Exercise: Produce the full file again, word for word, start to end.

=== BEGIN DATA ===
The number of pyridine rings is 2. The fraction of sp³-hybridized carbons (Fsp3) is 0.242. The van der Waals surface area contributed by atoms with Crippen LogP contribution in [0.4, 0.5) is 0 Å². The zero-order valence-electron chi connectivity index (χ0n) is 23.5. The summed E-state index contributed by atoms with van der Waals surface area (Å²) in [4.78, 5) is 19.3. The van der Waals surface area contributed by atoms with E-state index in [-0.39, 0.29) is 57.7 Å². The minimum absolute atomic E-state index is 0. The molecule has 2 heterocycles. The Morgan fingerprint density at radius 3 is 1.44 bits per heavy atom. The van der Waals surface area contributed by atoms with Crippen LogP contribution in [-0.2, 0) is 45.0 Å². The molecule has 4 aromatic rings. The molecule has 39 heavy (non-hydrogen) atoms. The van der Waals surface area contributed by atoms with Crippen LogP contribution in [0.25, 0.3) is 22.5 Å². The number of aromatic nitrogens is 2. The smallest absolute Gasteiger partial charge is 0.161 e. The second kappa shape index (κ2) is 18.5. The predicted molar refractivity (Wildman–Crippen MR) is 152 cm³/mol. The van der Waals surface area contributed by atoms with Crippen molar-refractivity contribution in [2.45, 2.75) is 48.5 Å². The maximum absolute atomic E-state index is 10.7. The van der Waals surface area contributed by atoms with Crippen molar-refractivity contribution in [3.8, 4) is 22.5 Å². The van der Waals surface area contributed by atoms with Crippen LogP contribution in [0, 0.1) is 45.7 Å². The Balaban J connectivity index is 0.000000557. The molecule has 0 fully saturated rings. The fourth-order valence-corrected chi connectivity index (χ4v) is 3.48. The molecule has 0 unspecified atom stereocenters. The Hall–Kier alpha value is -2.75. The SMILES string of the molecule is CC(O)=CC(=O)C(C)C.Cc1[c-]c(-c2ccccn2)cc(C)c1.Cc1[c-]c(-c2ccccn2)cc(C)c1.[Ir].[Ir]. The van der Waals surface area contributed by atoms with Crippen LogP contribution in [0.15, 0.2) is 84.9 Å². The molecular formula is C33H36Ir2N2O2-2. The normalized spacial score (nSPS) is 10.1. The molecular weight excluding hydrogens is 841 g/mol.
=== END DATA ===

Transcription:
The number of pyridine rings is 2. The fraction of sp³-hybridized carbons (Fsp3) is 0.242. The van der Waals surface area contributed by atoms with Crippen LogP contribution in [0.4, 0.5) is 0 Å². The zero-order valence-electron chi connectivity index (χ0n) is 23.5. The summed E-state index contributed by atoms with van der Waals surface area (Å²) in [4.78, 5) is 19.3. The van der Waals surface area contributed by atoms with E-state index in [-0.39, 0.29) is 57.7 Å². The minimum absolute atomic E-state index is 0. The molecule has 2 heterocycles. The Morgan fingerprint density at radius 3 is 1.44 bits per heavy atom. The van der Waals surface area contributed by atoms with Crippen LogP contribution in [-0.2, 0) is 45.0 Å². The molecule has 4 aromatic rings. The molecule has 39 heavy (non-hydrogen) atoms. The van der Waals surface area contributed by atoms with Crippen LogP contribution in [0.25, 0.3) is 22.5 Å². The number of aromatic nitrogens is 2. The smallest absolute Gasteiger partial charge is 0.161 e. The second kappa shape index (κ2) is 18.5. The predicted molar refractivity (Wildman–Crippen MR) is 152 cm³/mol. The van der Waals surface area contributed by atoms with Crippen molar-refractivity contribution in [2.45, 2.75) is 48.5 Å². The maximum absolute atomic E-state index is 10.7. The van der Waals surface area contributed by atoms with Crippen molar-refractivity contribution in [3.8, 4) is 22.5 Å². The van der Waals surface area contributed by atoms with Crippen LogP contribution in [0, 0.1) is 45.7 Å². The Balaban J connectivity index is 0.000000557. The molecule has 0 fully saturated rings. The fourth-order valence-corrected chi connectivity index (χ4v) is 3.48. The molecule has 0 unspecified atom stereocenters. The Hall–Kier alpha value is -2.75. The SMILES string of the molecule is CC(O)=CC(=O)C(C)C.Cc1[c-]c(-c2ccccn2)cc(C)c1.Cc1[c-]c(-c2ccccn2)cc(C)c1.[Ir].[Ir]. The van der Waals surface area contributed by atoms with Crippen LogP contribution in [0.15, 0.2) is 84.9 Å². The molecular formula is C33H36Ir2N2O2-2. The normalized spacial score (nSPS) is 10.1. The molecular weight excluding hydrogens is 841 g/mol.